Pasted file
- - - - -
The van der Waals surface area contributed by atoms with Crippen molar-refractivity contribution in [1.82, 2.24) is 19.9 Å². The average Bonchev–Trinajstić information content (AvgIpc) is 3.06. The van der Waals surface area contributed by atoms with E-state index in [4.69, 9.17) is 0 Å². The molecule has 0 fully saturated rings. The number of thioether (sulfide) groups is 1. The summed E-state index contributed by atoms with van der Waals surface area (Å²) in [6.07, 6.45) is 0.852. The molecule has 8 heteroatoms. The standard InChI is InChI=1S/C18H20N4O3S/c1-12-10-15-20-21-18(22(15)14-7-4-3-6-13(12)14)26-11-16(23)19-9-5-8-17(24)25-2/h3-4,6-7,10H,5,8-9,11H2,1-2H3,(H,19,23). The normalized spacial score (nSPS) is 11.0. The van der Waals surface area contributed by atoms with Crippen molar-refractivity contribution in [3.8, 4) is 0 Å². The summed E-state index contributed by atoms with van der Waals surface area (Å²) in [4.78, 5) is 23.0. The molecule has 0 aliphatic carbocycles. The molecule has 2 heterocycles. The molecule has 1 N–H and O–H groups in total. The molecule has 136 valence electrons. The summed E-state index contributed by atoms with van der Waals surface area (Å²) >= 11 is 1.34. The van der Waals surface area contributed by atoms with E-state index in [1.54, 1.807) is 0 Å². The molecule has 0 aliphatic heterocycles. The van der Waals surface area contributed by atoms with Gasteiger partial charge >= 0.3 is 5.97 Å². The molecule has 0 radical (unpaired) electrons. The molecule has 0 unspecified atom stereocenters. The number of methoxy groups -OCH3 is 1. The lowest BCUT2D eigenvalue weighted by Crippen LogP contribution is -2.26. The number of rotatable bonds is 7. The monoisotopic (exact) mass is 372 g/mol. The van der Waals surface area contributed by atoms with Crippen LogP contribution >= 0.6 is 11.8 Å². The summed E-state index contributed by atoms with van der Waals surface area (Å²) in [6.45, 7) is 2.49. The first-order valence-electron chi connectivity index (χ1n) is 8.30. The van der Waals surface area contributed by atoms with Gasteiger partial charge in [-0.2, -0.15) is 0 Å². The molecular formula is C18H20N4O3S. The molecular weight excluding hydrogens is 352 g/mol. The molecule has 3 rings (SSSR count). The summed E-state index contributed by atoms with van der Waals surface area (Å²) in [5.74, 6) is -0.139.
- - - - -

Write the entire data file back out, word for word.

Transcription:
The van der Waals surface area contributed by atoms with Crippen molar-refractivity contribution in [1.82, 2.24) is 19.9 Å². The average Bonchev–Trinajstić information content (AvgIpc) is 3.06. The van der Waals surface area contributed by atoms with E-state index in [4.69, 9.17) is 0 Å². The molecule has 0 fully saturated rings. The number of thioether (sulfide) groups is 1. The summed E-state index contributed by atoms with van der Waals surface area (Å²) in [6.07, 6.45) is 0.852. The molecule has 8 heteroatoms. The standard InChI is InChI=1S/C18H20N4O3S/c1-12-10-15-20-21-18(22(15)14-7-4-3-6-13(12)14)26-11-16(23)19-9-5-8-17(24)25-2/h3-4,6-7,10H,5,8-9,11H2,1-2H3,(H,19,23). The normalized spacial score (nSPS) is 11.0. The van der Waals surface area contributed by atoms with Crippen molar-refractivity contribution in [3.8, 4) is 0 Å². The summed E-state index contributed by atoms with van der Waals surface area (Å²) in [4.78, 5) is 23.0. The molecule has 0 aliphatic carbocycles. The molecule has 2 heterocycles. The molecule has 1 N–H and O–H groups in total. The molecule has 136 valence electrons. The summed E-state index contributed by atoms with van der Waals surface area (Å²) >= 11 is 1.34. The van der Waals surface area contributed by atoms with E-state index in [1.54, 1.807) is 0 Å². The molecule has 0 aliphatic heterocycles. The van der Waals surface area contributed by atoms with Gasteiger partial charge >= 0.3 is 5.97 Å². The molecule has 0 radical (unpaired) electrons. The molecule has 0 unspecified atom stereocenters. The number of methoxy groups -OCH3 is 1. The lowest BCUT2D eigenvalue weighted by Crippen LogP contribution is -2.26. The number of rotatable bonds is 7. The monoisotopic (exact) mass is 372 g/mol. The van der Waals surface area contributed by atoms with Crippen LogP contribution >= 0.6 is 11.8 Å². The summed E-state index contributed by atoms with van der Waals surface area (Å²) in [6.45, 7) is 2.49. The first-order valence-electron chi connectivity index (χ1n) is 8.30. The van der Waals surface area contributed by atoms with Gasteiger partial charge in [-0.2, -0.15) is 0 Å². The molecular formula is C18H20N4O3S. The molecular weight excluding hydrogens is 352 g/mol. The molecule has 3 rings (SSSR count). The summed E-state index contributed by atoms with van der Waals surface area (Å²) in [5.74, 6) is -0.139.